While most people aspire to become homeowners, research has revealed that around 80% of people who have purchased a property have at least one noteworthy regret regarding their home buying decision. Staggering numbers considering buying a property is often the largest financial decision a person is likely to make in their life time.
So why do so many people have something they regret after they buy a home? According to data compiled by an online estate agency, it takes people an average of 38 minutes to decide on the home they want to buy. Around two thirds of home buyers will view a property twice before making an offer, while some make an offer after seeing the property just once. Making a large financial decision in less time than it takes to prepare the average dinner could result in a few issues.
It is easy to get caught up in the emotional aspect of buying a home, which could lead to you possibly overlooking certain key elements. It is often only once you have moved in and everything settles down, that you start to see things you might have previously only glossed over or missed. If you are not fully prepared and do not have an idea of exactly what you are looking for, it could be easy to miss something or make an incorrect decision.
Here are a few tips you can use to avoid regretting your purchase:
Separate the needs from the wants
Before you set out looking for the ideal property, make a list of what you need and what you want. Make the must-have a priority and note the features or aspects you are willing to compromise on.
It’s important to remain focused on your must-haves and not get distracted by your wants. A property might tick many of the boxes on your wants list, but if it does not meet your main objectives – it can’t be the right home. It is likely that you will stay in the property for at least a few years, which means dealing with your compromises for that long. It is better to rather make the right decision upfront, than have to deal with living in a home that just isn’t right.
Look at your finances, and then check them again
Often one of the main reasons that buyers have regrets is the unexpected costs of owning a property. It is vital that you calculate what you can afford considering all costs such as council tax, insurance, service charge, maintenance and ground rent if the property is leasehold.
The bank, mortgage lender or professional financial adviser will be able to provide you with a list of costs that you can expect to pay when purchasing a home.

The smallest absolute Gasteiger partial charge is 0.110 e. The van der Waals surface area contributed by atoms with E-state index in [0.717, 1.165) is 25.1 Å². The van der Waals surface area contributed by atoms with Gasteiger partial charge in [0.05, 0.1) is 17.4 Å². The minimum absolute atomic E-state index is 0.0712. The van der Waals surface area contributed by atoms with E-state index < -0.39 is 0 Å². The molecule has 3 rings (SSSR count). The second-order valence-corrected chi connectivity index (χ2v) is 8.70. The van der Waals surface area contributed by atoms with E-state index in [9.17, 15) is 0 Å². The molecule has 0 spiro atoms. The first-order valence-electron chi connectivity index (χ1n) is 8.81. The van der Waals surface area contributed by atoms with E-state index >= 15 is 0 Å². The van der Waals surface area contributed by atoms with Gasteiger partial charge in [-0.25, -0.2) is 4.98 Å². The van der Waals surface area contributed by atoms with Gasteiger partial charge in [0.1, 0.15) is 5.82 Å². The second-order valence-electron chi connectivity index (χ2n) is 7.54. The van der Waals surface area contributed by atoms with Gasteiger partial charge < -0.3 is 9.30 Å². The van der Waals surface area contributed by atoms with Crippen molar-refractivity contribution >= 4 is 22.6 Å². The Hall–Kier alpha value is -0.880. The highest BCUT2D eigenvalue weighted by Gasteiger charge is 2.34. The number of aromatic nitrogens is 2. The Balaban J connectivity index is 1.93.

Get another opinion
Hire someone to have a look at the property to give you an idea of the type of repairs you may need to address and budget for beforehand. If you don’t want to hire someone, at least have a trusted friend or family member have a look at the property to give you an unbiased, objective opinion.
Make sure you choose the right solicitor
All the legal aspects of buying a home will be handled by a solicitor or conveyancer. It is vital to choose and work with a solicitor that you trust and feel comfortable with, rather than one you have been forced into using by the agent. A good solicitor will ensure you are kept informed and will help guide you through the home buying process. The service you receive from your solicitor can make all the difference in how easy or difficult the all experience is for you, so choose carefully.
Don’t engage in a bidding war
Competition from another prospective buyer could make the property seem more attractive than it is and could lead you to put in a higher offer. However, it is important to remain focused on the main objective, which is finding the right home and not winning a contest. Rather walk away from the deal, than overpay. A higher price will mean a larger deposit, higher fees and thousands in additional interest on a larger mortgage. Another downside is that it will take much longer to build up any equity.
Buying a home is the largest financial decision that most people will make in their lives. While finding the right home will be an emotional journey, remember to keep things in perspective and focus on what matters most.